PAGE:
diskant is an independent music community based in Glasgow, Scotland and we have a whole team of people from all over the UK and beyond writing about independent music and culture, from interviews with new and established bands and labels to record and fanzine reviews and articles on art, festivals and politics. There's over ten years of content here so dig in!

 Subscribe in a reader

Recent Interviews

diskant Staff Sites

More Sites We Like

diskant rewind: Freedom From Excessive Noise #6

Posted: March 3rd, 2009, by Stuart Fowkes

(Originally posted April 2003)

Freedom From Excessive Noise by Stuart Fowkes

Hey kids. This month, I’ve been VERY, VERY EXCITED INDEED about my recent promotion in the diskant staff to diskant Talent Spotter, which now means that I have a duty to you, the diskant reader, to hand pick some great new bands and write words about them that say stuff like what they sound like and whether they’re any good and stuff. So to start you off, here are five lovely new bands you might want to go and seek out. Well, four bands and a record label from Italy, anyway. Happy listening.

4tRECk are random, beautifully random. A ‘”musette’-style cover version’ of ‘Slave Ship’ by the almighty Jesus Lizard (what is off of their album Liar). Only there are no mind-blistering David Yow screams and no squalling, urgent walls of guitar noise. Instead, we’re treated to a drum machine, a piano and 132 accordions battling it out in the all-in National Touch & Go Sea Shanty competition 2003. All told, it’s a right glorious knees-up around the old Joanna and a fascinating way of making something new rather than attempting a note-for-note retread with unbearable indie earnestness. Interesting also that it’s the lead track on the EP, with second track ‘Socasam’ sounding for all the world like a one-minute theme tune to a nightmarish children’s TV show, presumably featuring monsterdragons knitted from the remains of kids who didn’t go to bed when they were told to. ‘Frankensinatra’ does exactly what it says on the tin, a ghostly proto-hip hop beat backing snippets of Ol’ Blue Eyes dipping in and out of the mix hypnotically – and all, apparently, deriving from an initial accident. And closing track ‘Eye of the Tiger’ is 35 seconds of Rocky meets Alice in Acidland, stabs of instrumentation mutating into a drunken cover of ‘Eye of the Tiger’. There are some great ideas at work here, partially formed by chance and improvisation, but with the imagination to carry it through to completion. The main drawback is that without the backing of a solid structure to carry an idea through to completion (as they have when taking the Jesus Lizard as a template), the ideas remain half-formed, embryonic and frustratingly full of promise while not quite getting there. It’s crammed with imagination though, and that’s one of my favourite things, along with ice cream, Sundays and Turkish Delight.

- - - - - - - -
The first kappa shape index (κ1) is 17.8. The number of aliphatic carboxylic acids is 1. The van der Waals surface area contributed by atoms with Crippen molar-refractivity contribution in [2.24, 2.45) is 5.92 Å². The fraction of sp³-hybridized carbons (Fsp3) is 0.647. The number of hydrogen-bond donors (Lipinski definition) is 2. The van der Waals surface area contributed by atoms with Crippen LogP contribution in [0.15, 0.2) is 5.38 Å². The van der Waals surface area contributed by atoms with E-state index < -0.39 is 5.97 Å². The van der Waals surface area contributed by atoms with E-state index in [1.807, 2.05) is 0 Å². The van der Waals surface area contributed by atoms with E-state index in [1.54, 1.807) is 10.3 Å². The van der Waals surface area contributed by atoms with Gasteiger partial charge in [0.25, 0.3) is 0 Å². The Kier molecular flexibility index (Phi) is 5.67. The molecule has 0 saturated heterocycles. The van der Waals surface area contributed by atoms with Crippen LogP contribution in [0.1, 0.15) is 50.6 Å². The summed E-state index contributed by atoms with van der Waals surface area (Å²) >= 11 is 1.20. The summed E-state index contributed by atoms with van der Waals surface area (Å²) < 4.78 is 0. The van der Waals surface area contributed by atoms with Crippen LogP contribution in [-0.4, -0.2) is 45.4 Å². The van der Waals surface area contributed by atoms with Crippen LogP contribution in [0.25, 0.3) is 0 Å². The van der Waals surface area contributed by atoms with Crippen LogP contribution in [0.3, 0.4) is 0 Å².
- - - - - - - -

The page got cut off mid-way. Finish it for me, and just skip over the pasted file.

Tempertwig are sick and tired of wasted summers, photos of people they don’t know or care about, and sick of, well, just about anything, now that you come to mention it. They’re possibly also sick of the predominantly-spoken word vocals on their two-track demo being compared rather unfavourably to Mark E. Smith (a bit slurry, mostly nonsense, although not Scottish or insane), so we’ll skim past that one for now. Perhaps in favour of concentrating on the well-structured and characterful songs on display here. ‘This Means Everything… This Don’t Mean A Thing’ desperately wants to be a plaintive anthem, but the Power of Rock simply won’t let it, with energetic drumming and raging guitars swelling up and plastering the rest of the song like an overenthusiastic but talented interior decorator. ‘Brat Pack Film Philosophy’ relies less on noise and more on an insistent four-note guitar line in the chorus to get its point across, but both songs are of a standard that lifts them well clear of most of the demos we get here at diskant towers.